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Playing to the (Vol)beat

After years of hard work, Danish rockers Volbeat find themselves touring America, the European festival circuit and beyond.

After years of hard work, Danish rockers Volbeat find themselves touring America, the European festival circuit and beyond. Erica Basnicki chats with the band’s engineers and finds out how so many have fallen under the band’s spell…

“They have enough of their own, so why import something different?” Volbeat’s FOH engineer Mads Mikkelsen reflects on how difficult it is for foreign bands to break into major music markets such as the US and UK. It’s a challenge Volbeat has overcome, and one which Mikkelsen has been a part of almost since day one.

From backstage at the Inn of the Mountain Gods in Mescalero, New Mexico, Volbeat reflect on how far they’ve come – literally – from building up their fan base at home in Denmark. Mikkelsen recalls they early years: “We did a tour where the band played for eight people in bars. Everybody was loading in and out and sleeping in the same hotel room, if not sitting in the van. It was good times.”

Those eight people soon became several thousand as Volbeat’s live gigs won them new fans after performances at Roskilde Festival and on tour with Metallica. It was around that time that monitor engineer Kristoffer Hinrichsen joined the Volbeat “family” (as he calls it): “We spend a lot of hours together during the year, and if you hate each other then it’s going to be a long f***ing year,” he laughs. With things kicking off for the band, Hinrichsen took on a different kind of challenge.

“It’s definitely the loudest band I’ve ever mixed monitors for,” he says. “The guitar stacks probably put out between 114 to 120dB of distorted guitar. If you ever look at the RTA (real time analyser) of that, you will see it’s very wide-band in the top and very wide-band in the bottom, so fitting a vocal in there sometimes gets very tricky. It takes a few tricks to actually be able to get that vocal loud enough for Mike [Poulsen, lead singer] to hear himself properly.”

One trick is microphone choice, and for Poulsen’s vocals an Audix OM7 is used, as Mikkelsen believes it “helps minimise bleed.” Mikkelsen has favoured the brand for a while, and for a number of reasons: “When I chose Audix many years ago, it was all about the drum mic’ing,” he says. “The D2s on toms are one of the reasons I chose them to begin with. They give a lot of body to the drum and they just sound awesome – very natural and not ‘plastic’ compared to other microphones of the same size.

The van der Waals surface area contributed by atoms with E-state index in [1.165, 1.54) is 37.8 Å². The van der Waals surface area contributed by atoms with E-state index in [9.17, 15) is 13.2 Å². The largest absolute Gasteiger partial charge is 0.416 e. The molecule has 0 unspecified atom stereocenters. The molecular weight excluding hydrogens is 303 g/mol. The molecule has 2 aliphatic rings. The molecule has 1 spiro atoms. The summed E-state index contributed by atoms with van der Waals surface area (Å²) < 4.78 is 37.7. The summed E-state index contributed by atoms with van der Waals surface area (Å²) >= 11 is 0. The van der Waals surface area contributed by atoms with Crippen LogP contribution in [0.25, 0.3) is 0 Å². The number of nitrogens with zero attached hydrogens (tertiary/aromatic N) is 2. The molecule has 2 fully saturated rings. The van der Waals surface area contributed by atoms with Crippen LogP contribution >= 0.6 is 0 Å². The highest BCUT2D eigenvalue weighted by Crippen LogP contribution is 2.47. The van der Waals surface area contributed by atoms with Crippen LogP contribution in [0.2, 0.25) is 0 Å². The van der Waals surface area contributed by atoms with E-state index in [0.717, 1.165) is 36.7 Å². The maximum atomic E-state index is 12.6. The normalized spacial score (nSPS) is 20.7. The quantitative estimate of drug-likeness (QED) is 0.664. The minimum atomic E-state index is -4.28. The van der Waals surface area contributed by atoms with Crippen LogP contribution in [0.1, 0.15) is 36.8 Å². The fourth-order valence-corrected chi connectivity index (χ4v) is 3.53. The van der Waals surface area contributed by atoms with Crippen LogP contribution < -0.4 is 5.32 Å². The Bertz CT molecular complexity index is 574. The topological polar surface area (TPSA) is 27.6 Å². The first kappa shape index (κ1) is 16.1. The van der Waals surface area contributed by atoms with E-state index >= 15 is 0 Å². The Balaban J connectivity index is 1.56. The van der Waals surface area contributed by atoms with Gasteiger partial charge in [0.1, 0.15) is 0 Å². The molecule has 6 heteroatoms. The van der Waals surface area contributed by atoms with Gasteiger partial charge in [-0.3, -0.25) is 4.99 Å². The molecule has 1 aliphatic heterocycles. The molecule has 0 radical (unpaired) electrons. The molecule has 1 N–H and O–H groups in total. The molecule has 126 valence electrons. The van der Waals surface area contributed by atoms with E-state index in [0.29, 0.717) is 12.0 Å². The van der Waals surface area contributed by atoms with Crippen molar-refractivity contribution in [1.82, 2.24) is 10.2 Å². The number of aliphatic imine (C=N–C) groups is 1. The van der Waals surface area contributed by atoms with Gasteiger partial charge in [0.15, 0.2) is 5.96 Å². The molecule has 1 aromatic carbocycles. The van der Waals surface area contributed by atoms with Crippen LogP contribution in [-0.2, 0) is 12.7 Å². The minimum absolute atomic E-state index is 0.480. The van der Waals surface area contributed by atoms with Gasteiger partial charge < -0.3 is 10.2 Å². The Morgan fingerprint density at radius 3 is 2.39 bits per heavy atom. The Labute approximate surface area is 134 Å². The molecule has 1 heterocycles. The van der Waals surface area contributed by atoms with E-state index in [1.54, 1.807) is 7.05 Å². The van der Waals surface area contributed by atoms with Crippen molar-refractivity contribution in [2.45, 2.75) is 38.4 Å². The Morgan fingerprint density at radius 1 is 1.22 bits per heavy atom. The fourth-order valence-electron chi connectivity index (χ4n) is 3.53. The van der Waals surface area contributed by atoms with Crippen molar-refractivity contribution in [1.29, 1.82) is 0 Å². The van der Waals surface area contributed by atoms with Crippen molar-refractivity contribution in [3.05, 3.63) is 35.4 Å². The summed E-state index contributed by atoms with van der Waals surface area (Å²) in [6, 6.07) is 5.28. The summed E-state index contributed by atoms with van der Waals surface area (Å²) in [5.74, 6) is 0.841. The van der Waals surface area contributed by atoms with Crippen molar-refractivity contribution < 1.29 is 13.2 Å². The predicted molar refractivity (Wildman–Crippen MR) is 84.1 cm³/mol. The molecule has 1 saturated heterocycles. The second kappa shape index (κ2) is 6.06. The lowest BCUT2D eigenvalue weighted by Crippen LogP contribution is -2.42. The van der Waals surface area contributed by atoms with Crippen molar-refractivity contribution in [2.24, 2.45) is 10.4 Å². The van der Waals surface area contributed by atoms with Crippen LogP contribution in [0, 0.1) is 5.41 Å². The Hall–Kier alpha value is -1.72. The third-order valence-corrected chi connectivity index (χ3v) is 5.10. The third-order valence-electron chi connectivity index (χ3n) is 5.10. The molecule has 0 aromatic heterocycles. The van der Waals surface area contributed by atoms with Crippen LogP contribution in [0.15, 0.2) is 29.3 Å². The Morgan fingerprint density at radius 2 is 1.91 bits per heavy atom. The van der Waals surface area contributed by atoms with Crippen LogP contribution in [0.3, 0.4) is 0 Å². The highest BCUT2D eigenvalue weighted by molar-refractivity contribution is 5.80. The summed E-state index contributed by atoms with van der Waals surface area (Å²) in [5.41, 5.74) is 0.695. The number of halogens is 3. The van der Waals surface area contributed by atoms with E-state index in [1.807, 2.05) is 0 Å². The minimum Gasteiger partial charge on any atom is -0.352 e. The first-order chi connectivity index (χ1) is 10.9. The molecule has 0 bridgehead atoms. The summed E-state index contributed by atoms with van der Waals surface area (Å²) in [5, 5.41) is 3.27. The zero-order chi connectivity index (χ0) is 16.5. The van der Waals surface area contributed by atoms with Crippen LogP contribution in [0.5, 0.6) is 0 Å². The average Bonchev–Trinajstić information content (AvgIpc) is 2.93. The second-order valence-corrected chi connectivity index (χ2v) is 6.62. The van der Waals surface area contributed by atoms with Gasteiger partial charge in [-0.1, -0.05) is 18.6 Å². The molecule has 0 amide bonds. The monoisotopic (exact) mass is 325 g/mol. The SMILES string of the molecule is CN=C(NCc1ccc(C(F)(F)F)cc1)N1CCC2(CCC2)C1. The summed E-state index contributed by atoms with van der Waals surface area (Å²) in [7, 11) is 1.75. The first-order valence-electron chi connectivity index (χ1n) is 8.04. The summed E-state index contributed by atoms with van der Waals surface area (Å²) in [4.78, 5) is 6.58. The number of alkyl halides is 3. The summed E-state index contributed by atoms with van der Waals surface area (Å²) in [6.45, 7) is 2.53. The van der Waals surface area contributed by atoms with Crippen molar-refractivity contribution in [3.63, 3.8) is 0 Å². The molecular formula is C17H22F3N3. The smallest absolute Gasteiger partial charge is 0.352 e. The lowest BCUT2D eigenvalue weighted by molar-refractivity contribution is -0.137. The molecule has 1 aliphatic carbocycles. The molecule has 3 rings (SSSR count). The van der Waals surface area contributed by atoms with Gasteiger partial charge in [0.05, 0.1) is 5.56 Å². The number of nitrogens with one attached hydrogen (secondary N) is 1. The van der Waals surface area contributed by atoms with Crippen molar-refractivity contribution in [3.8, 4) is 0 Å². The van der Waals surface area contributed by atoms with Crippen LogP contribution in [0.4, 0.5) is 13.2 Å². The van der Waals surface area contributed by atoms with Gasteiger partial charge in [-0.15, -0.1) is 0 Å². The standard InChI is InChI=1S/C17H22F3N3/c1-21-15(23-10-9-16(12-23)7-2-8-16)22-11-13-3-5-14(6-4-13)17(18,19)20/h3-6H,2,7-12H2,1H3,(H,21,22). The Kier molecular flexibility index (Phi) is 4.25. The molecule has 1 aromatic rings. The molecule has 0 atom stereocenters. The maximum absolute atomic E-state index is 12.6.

“There’s D2s in the first five toms, and then there’s a D4 in the 16-inch and a D6 in the 18-inch tom, which is used more as an effect. They’re all mic’ed on the inside because the volume on stage is just too much. It’s really, really loud up there.”

Elsewhere on the kit are ADX51 mics on hi-hat, an I5 every second cymbal – “a brilliant, simple snare mic,” says Mikkelsen – and a D3 mic on the snare bottom. Rounding off the kit are two D6 mics on the kick drum, which Mikkelsen uses in combination with a drum trigger: “With bigger shows, especially outdoor festivals, it becomes too dry to just have one source of sound, so the kick is a blend of both.”

On the rest of the stage, guitars and bass are all DI’d, and every band member is on Sennheiser 2000 IEMs – with the exception of Poulsen, who prefers wedges. In Europe, the band uses d&b M2s wedges, while in America it’s Clair CM-22 stage monitors.

PA-wise, Mikkelsen is using a Coda Audio Airline LA12 system – “Which, is in my opinion, is just brilliant,” he says. “It’s very nice-sounding, good coverage, good software and amazing speakers. I use some ViRAY for front fills and centre fills as well.”

Both Mikkelsen and Hinrichsen are on DiGiCo desks. Hinrichsen will swap between an SD7, SD8 and SD10 depending on the size of the show, whereas Mikkelsen is keeping his FOH footprint small: “I carry a lot of Waves plug-ins on the board as well as running on a DiGiGrid. I actually mainly use the desk as a big patch bay for Waves – that’s just how I work. My FOH is very small, straightforward and I can have it on any tour. There’s not that much hocus-pocus to it!”

There weren’t any magic tricks to speed up Volbeat’s success, either, which very obviously impresses both engineers. Mikkelsen sums it up nicely: “The best thing about this band and this whole journey is that they actually built it up from nothing. They didn’t just get a radio hit, they started on the road and played their way up and succeeded. It wasn’t just handed to them: they worked for it, and for many years. There’s no X Factor, no Idol, no instant band – the way it should be.”